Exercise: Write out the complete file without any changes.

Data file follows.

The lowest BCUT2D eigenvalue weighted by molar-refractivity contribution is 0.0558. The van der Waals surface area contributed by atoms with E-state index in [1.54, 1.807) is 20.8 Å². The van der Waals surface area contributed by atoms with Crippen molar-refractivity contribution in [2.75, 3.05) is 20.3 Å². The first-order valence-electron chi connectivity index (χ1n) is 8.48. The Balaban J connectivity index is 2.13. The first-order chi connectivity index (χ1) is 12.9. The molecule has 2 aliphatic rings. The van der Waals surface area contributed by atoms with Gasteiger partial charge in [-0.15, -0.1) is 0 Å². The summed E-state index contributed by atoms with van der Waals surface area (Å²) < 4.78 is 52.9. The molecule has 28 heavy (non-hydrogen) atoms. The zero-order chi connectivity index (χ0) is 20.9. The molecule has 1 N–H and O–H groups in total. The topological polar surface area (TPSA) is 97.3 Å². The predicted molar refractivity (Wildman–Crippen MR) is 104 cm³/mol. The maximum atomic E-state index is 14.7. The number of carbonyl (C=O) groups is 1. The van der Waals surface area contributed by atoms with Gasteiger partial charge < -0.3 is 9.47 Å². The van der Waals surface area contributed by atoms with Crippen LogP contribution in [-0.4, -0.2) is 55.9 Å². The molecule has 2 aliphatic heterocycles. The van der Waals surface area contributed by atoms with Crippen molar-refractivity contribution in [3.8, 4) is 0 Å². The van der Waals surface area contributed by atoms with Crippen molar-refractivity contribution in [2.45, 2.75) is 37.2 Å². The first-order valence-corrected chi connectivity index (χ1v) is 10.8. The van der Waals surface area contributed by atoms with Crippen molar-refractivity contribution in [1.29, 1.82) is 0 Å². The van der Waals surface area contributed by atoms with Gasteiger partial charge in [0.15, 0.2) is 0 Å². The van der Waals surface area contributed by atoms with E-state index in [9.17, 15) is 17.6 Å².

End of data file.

The lowest BCUT2D eigenvalue weighted by molar-refractivity contribution is 0.0558. The van der Waals surface area contributed by atoms with E-state index in [1.54, 1.807) is 20.8 Å². The van der Waals surface area contributed by atoms with Crippen molar-refractivity contribution in [2.75, 3.05) is 20.3 Å². The first-order valence-electron chi connectivity index (χ1n) is 8.48. The Balaban J connectivity index is 2.13. The first-order chi connectivity index (χ1) is 12.9. The molecule has 2 aliphatic rings. The van der Waals surface area contributed by atoms with Gasteiger partial charge in [-0.15, -0.1) is 0 Å². The summed E-state index contributed by atoms with van der Waals surface area (Å²) < 4.78 is 52.9. The molecule has 28 heavy (non-hydrogen) atoms. The zero-order chi connectivity index (χ0) is 20.9. The molecule has 1 N–H and O–H groups in total. The topological polar surface area (TPSA) is 97.3 Å². The predicted molar refractivity (Wildman–Crippen MR) is 104 cm³/mol. The maximum atomic E-state index is 14.7. The number of carbonyl (C=O) groups is 1. The van der Waals surface area contributed by atoms with Gasteiger partial charge < -0.3 is 9.47 Å². The van der Waals surface area contributed by atoms with Crippen LogP contribution in [-0.4, -0.2) is 55.9 Å². The molecule has 2 aliphatic heterocycles. The van der Waals surface area contributed by atoms with Crippen molar-refractivity contribution in [3.8, 4) is 0 Å². The van der Waals surface area contributed by atoms with Crippen molar-refractivity contribution in [2.45, 2.75) is 37.2 Å². The first-order valence-corrected chi connectivity index (χ1v) is 10.8. The van der Waals surface area contributed by atoms with Crippen molar-refractivity contribution in [1.29, 1.82) is 0 Å². The van der Waals surface area contributed by atoms with Gasteiger partial charge in [0.15, 0.2) is 0 Å². The van der Waals surface area contributed by atoms with E-state index in [9.17, 15) is 17.6 Å².